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1. Introduction

Hibernate is a convenient framework for managing persistent data, but understanding how it works internally can be tricky at times.

In this tutorial, we'll learn about object states and how to move between them. We'll also look at the problems we can encounter with detached entities and how to solve them.

2. Hibernate's Session

The Session interface is the main tool used to communicate with Hibernate. It provides an API enabling us to create, read, update, and delete persistent objects. The session has a simple lifecycle. We open it, perform some operations, and then close it.

When we operate on the objects during the session, they get attached to that session. The changes we make are detected and saved upon closing. After closing, Hibernate breaks the connections between the objects and the session.

3. Object States

In the context of Hibernate's Session, objects can be in one of three possible states: transient, persistent, or detached.

3.1. Transient

An object we haven't attached to any session is in the transient state. Since it was never persisted, it doesn't have any representation in the database. Because no session is aware of it, it won't be saved automatically.

Let's create a user object with the constructor and confirm that it isn't managed by the session:

Session session = openSession();
UserEntity userEntity = new UserEntity("John");

3.2. Persistent

An object that we've associated with a session is in the persistent state. We either saved it or read it from a persistence context, so it represents some row in the database.

Let's create an object and then use the persist method to make it persistent:

Session session = openSession();
UserEntity userEntity = new UserEntity("John");

Alternatively, we may use the save method. The difference is that the persist method will just save an object, and the save method will additionally generate its identifier if that's needed.

3.3. Detached

When we close the session, all objects inside it become detached. Although they still represent rows in the database, they're no longer managed by any session:

assertThatThrownBy(() -> session.contains(userEntity));

Next, we'll learn how to save transient and detached entities.

4. Saving and Reattaching an Entity

4.1. Saving a Transient Entity

Let's create a new entity and save it to the database. When we first construct the object, it'll be in the transient state.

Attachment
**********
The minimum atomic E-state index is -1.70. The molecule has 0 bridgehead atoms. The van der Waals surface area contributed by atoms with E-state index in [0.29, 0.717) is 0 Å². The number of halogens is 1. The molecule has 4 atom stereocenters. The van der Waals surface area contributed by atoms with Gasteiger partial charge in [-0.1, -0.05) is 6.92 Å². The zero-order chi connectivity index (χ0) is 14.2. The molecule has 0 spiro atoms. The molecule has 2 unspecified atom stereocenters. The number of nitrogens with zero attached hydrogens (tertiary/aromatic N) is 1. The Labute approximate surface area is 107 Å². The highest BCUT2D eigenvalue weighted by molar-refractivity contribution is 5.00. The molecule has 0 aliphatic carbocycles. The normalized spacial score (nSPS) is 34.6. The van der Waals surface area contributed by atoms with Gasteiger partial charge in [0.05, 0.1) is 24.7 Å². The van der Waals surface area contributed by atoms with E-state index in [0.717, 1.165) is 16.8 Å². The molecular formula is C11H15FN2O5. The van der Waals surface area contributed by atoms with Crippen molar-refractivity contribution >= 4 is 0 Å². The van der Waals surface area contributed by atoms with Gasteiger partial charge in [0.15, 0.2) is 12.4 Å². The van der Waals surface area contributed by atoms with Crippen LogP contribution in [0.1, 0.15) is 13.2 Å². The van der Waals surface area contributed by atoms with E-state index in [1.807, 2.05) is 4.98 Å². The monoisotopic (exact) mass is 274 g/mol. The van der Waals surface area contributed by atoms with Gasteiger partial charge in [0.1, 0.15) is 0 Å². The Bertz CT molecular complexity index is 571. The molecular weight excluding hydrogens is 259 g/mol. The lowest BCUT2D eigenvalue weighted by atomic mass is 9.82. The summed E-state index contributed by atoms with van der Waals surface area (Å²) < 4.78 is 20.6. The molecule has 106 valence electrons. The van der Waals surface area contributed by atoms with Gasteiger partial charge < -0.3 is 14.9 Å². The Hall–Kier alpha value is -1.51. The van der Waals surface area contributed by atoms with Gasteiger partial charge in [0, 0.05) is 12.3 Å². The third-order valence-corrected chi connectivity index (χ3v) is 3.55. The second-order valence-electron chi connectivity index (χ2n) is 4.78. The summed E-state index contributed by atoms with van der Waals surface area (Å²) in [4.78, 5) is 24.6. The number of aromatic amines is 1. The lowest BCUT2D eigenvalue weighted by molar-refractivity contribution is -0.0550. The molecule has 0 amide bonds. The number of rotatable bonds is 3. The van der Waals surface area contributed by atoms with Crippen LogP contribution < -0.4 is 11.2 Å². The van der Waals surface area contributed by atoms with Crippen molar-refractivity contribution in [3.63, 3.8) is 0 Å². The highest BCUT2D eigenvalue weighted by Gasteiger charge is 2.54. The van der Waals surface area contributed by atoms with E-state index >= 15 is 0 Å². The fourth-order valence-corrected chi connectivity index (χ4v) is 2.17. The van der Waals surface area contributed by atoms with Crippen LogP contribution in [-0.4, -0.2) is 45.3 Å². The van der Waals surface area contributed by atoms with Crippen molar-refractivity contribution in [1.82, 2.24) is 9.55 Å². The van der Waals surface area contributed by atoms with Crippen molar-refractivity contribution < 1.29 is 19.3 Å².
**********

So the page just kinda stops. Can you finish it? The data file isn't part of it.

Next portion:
To persist our new entity, we'll use the persist method:

UserEntity userEntity = new UserEntity("John");

Now, we'll create another object with the same identifier as the first one. This second object is transient because it's not yet managed by any session, but we can't make it persistent using the persist method. It's already represented in the database, so it's not really new in the context of the persistence layer.

Instead, we'll use the merge method to update the database and make the object persistent:

UserEntity onceAgainJohn = new UserEntity("John");

4.2. Saving a Detached Entity

If we close the previous session, our objects will be in a detached state. Similarly to the previous example, they're represented in the database but they aren't currently managed by any session. We can make them persistent again using the merge method:

UserEntity userEntity = new UserEntity("John");

5. Nested Entities

Things get more complicated when we consider nested entities. Let's say our user entity will also store information about his manager:

public class UserEntity {
    private String name;

    private UserEntity manager;

When we save this entity, we need to think not only about the state of the entity itself but also about the state of the nested entity. Let's create a persistent user entity and then set its manager:

UserEntity userEntity = new UserEntity("John");
UserEntity manager = new UserEntity("Adam");

If we try to update it now, we'll get an exception:

assertThatThrownBy(() -> {
java.lang.IllegalStateException: org.hibernate.TransientPropertyValueException: object references an unsaved transient instance - save the transient instance before flushing : com.baeldung.states.UserEntity.manager -> com.baeldung.states.UserEntity

That's happening because Hibernate doesn't know what to do with the transient nested entity.

5.1. Persisting Nested Entities

One way to solve this problem is to explicitly persist nested entities:

UserEntity manager = new UserEntity("Adam");

Then, after committing the transaction, we'll be able to retrieve the correctly saved entity:


Session otherSession = openSession();
UserEntity savedUser = otherSession.get(UserEntity.class, "John");

5.2. Cascading Operations

Transient nested entities can be persisted automatically if we configure the relationship's cascade property correctly in the entity class:

@ManyToOne(cascade = CascadeType.PERSIST)
private UserEntity manager;

Now when we persist the object, that operation will be cascaded to all nested entities:

UserEntityWithCascade userEntity = new UserEntityWithCascade("John");
UserEntityWithCascade manager = new UserEntityWithCascade("Adam");

userEntity.setManager(manager); // add transient manager to persistent user

Session otherSession = openSession();
UserEntityWithCascade savedUser = otherSession.get(UserEntityWithCascade.class, "John");

6. Summary

In this tutorial, we took a closer look at how the Hibernate Session works with respect to object state. We then inspected some problems it can create and how to solve them.

As always, the source code is available over on GitHub.

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